Last updated: September 2, 2015
On Katmai’s coast, eight female bears are currently collared with GPS devices. The collars represent one initiative of Changing Tides, a three-year research project. The collars transmit location information on a daily basis, which provides researchers with details on the bears’ home ranges and how their movements correspond to seasonal food availability.
After the collars were placed on the bears in May, six of the sows were recaptured in July in order to run tests, collect physical samples, and upload more complex data from the collars. In October, the collared sows will be captured again in order to collect a final round of samples and remove the collars prior to hibernation. In the event that some of the sows cannot be recaptured, there is an automatic mechanism installed on the collars that will cause them to fall off.
Bear 085 is one of several bears that was fitted with a GPS collar this spring. In this photo, she and her cubs dig for clams at Hallo Bay. NPS photo.
Tranquilizing wild animals requires considerable skill, and we have an excellent team working here in Katmai. The team is headed by Grant Hilderbrand, a national trainer in helicopter darting, and includes Joy Erlenbach, the Hallo Bay researcher whose posts appear on this blog. I asked Joy for a rundown on the process of helicopter darting as it is practiced in Katmai, which she was kind enough to provide.
Changing Tides darting operations are done from a helicopter carrying a crew of three. The helicopter patrols the coastal area between Cape Douglas and Hallo Bay (approximately 30 miles). Bears must be darted in safe terrain (e.g., away from water sources, on level surfaces, etc). When a suitable bear for darting has been located, the helicopter drops off the third person outside the area, as well as the helicopter’s rear door. This is to reduce weight, improve maneuverability, and remove all obstacles for the shooter. Bears are darted with minimal chase, and are asleep within minutes. After confirming that the bear is safely down, the pilot collects their third team member and lands near the bear to begin processing.
Dropping off the third passenger and the rear door minimizes the pursuit time prior to capture. NPS/K. Chritz.
Processing involves collecting samples and taking measurements from the sleeping bear, as well as uploading information directly from the collars. The first task is to the weigh the bear, accomplished by rolling her onto a net, and then ratcheting it up onto a large tripod. By October, just before hibernation, some of these sows may weigh 800 pounds! After the weight is taken, the bear is placed on her belly with front paws outstretched and back legs extended. Researchers measure length, head size, claws, and hair growth. A bioelectric impedence analysis, or BIA, is administered via lip clamp to determine the bear’s percentage of body fat. Lastly, samples are taken of the bear’s blood (from a vein in the front leg), claw, hair, and stool. Processing takes the team about 25 minutes per bear.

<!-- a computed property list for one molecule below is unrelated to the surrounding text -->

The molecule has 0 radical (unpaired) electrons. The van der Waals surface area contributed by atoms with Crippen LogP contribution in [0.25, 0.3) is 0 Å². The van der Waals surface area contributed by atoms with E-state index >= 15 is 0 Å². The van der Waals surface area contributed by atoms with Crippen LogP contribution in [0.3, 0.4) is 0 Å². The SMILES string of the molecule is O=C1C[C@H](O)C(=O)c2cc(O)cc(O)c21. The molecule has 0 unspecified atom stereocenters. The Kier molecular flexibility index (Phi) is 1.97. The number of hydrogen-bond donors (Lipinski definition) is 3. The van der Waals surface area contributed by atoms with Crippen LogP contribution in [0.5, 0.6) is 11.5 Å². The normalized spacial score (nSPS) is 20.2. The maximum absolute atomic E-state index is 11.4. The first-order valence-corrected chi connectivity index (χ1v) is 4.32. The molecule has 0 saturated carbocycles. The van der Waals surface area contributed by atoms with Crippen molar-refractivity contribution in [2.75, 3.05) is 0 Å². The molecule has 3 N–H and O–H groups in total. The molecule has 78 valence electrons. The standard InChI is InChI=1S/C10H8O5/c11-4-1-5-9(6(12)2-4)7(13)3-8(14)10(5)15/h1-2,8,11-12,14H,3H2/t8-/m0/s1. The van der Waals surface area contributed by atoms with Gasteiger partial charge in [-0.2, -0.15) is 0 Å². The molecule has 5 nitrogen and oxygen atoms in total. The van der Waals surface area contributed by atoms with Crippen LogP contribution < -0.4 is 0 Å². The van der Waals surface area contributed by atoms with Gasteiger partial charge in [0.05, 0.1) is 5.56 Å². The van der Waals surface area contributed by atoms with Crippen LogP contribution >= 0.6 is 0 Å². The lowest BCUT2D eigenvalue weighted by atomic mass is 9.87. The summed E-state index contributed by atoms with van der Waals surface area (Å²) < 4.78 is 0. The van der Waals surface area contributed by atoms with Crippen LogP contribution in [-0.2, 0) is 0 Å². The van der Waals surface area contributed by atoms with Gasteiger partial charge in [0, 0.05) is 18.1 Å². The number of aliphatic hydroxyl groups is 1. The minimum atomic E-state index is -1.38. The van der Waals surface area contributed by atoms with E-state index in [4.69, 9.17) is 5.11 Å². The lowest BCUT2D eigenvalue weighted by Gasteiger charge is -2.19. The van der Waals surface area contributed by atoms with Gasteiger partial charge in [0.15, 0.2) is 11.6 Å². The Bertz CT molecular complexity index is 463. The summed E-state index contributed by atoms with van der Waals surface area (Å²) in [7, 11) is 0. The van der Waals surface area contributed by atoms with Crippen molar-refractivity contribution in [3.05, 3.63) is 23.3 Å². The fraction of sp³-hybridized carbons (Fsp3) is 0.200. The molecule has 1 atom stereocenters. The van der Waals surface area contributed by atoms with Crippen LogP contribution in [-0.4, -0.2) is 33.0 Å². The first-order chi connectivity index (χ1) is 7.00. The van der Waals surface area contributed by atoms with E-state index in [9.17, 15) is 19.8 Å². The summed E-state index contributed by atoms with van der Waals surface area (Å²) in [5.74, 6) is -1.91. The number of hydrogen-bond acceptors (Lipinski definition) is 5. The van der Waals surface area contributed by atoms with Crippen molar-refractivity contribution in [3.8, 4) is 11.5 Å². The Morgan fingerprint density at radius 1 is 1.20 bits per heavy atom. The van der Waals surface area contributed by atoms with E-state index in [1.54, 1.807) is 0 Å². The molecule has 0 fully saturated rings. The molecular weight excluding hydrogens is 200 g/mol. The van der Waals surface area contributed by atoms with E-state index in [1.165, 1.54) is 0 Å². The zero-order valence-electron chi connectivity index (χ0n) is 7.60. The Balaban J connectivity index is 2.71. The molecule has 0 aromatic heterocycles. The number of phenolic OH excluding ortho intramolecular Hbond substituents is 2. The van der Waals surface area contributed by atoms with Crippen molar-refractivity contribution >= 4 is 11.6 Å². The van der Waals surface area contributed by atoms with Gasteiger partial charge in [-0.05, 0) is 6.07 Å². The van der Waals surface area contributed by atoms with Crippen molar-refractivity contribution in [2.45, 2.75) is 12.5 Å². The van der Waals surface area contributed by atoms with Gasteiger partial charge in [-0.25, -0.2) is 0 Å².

A bioelectric impedence analysis determines the bear's percentage of body fat. Comparing these results with the bears' GPS locations helps determine which areas contain the best food resources for them. NPS/K. Chritz.
With processing complete, the team leaves the area. Weather is always a serious factor in Katmai, and the team’s operations are often cut short due to poor flying conditions. The day concludes with a final sweep to ensure that all darted bears are back up, and that all family groups have been reunited. It usually takes an hour to two hours for a bear to be back on its feet, with grogginess remaining somewhat longer. In general, darted bears have been observed behaving normally within 24 hours of tranquilization.
Of the collared sows, only bear 085 has been observed between captures, as she and her two cubs often fish in Hallo Bay. Joy, from her post on the beach, is understandably excited to see them, and takes especially detailed field notes. All of the July recaptures were full of promising information, and the GPS locations continue to come in each day, friendly updates on the status of these eight sows.
The Changing Tides project is providing valuable information about the link between terrestrial and marine ecosystems in Katmai. By performing detailed scans of bear activity on the Hallo Bay mudflats, and comparing them to GPS data on the locations of the collared bears, researchers and park managers can better understand the importance of marine food sources (such as clams, mussels, salmon, and flounder) to coastal brown bears. As ocean temperatures and acidity levels increase, this will help us evaluate the potential impacts upon the bears. It will also better our abilities to plan out disaster response strategies (e.g., oil spills), and to talk to the State and other entities about offshore development (such as off shore drilling) and its potential impacts to the parks.
Joy Erlenbach surveys the Hallo Bay mudflats, with a view of Ninagiak Island, two miles from the beach. The GPS data from bear 085's collar shows that she and her two cubs spent several weeks on that island. NPS/K. Chritz.